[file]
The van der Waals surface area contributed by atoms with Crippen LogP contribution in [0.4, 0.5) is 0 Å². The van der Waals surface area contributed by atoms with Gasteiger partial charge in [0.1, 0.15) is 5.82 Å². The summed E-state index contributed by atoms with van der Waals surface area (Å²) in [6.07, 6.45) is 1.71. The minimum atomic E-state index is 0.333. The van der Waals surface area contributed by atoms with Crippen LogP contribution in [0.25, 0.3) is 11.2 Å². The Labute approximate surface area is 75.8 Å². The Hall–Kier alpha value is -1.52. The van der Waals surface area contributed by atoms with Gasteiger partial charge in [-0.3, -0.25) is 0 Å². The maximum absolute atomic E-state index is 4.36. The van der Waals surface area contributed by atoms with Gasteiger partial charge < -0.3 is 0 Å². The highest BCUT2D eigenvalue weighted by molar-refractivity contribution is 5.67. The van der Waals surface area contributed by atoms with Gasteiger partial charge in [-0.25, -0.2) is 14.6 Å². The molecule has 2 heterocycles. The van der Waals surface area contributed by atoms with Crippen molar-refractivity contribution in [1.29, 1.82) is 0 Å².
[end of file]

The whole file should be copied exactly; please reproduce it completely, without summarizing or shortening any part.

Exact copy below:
The van der Waals surface area contributed by atoms with Crippen LogP contribution in [0.4, 0.5) is 0 Å². The van der Waals surface area contributed by atoms with Gasteiger partial charge in [0.1, 0.15) is 5.82 Å². The summed E-state index contributed by atoms with van der Waals surface area (Å²) in [6.07, 6.45) is 1.71. The minimum atomic E-state index is 0.333. The van der Waals surface area contributed by atoms with Crippen LogP contribution in [0.25, 0.3) is 11.2 Å². The Labute approximate surface area is 75.8 Å². The Hall–Kier alpha value is -1.52. The van der Waals surface area contributed by atoms with Gasteiger partial charge in [-0.3, -0.25) is 0 Å². The maximum absolute atomic E-state index is 4.36. The van der Waals surface area contributed by atoms with Gasteiger partial charge < -0.3 is 0 Å². The highest BCUT2D eigenvalue weighted by molar-refractivity contribution is 5.67. The van der Waals surface area contributed by atoms with Gasteiger partial charge in [-0.25, -0.2) is 14.6 Å². The molecule has 2 heterocycles. The van der Waals surface area contributed by atoms with Crippen molar-refractivity contribution in [1.29, 1.82) is 0 Å².